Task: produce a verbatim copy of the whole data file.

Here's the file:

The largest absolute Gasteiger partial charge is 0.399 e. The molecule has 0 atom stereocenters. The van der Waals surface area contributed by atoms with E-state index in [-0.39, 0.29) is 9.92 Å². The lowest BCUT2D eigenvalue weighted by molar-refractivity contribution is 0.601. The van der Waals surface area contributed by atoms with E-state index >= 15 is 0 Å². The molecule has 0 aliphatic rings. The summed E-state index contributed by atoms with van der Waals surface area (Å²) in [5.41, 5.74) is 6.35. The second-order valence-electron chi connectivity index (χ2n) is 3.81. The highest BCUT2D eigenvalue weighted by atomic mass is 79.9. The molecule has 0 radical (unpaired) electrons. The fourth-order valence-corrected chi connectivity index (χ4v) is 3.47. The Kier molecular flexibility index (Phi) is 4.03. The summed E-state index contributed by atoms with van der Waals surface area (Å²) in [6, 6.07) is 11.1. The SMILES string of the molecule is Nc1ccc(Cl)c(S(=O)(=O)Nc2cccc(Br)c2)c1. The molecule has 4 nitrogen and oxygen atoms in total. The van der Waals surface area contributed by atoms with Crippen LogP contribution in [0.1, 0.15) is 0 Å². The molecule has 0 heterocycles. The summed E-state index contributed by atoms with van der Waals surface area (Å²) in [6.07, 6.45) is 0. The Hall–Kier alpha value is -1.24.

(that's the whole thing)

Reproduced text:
The largest absolute Gasteiger partial charge is 0.399 e. The molecule has 0 atom stereocenters. The van der Waals surface area contributed by atoms with E-state index in [-0.39, 0.29) is 9.92 Å². The lowest BCUT2D eigenvalue weighted by molar-refractivity contribution is 0.601. The van der Waals surface area contributed by atoms with E-state index >= 15 is 0 Å². The molecule has 0 aliphatic rings. The summed E-state index contributed by atoms with van der Waals surface area (Å²) in [5.41, 5.74) is 6.35. The second-order valence-electron chi connectivity index (χ2n) is 3.81. The highest BCUT2D eigenvalue weighted by atomic mass is 79.9. The molecule has 0 radical (unpaired) electrons. The fourth-order valence-corrected chi connectivity index (χ4v) is 3.47. The Kier molecular flexibility index (Phi) is 4.03. The summed E-state index contributed by atoms with van der Waals surface area (Å²) in [6, 6.07) is 11.1. The SMILES string of the molecule is Nc1ccc(Cl)c(S(=O)(=O)Nc2cccc(Br)c2)c1. The molecule has 4 nitrogen and oxygen atoms in total. The van der Waals surface area contributed by atoms with Crippen LogP contribution in [0.1, 0.15) is 0 Å². The molecule has 0 heterocycles. The summed E-state index contributed by atoms with van der Waals surface area (Å²) in [6.07, 6.45) is 0. The Hall–Kier alpha value is -1.24.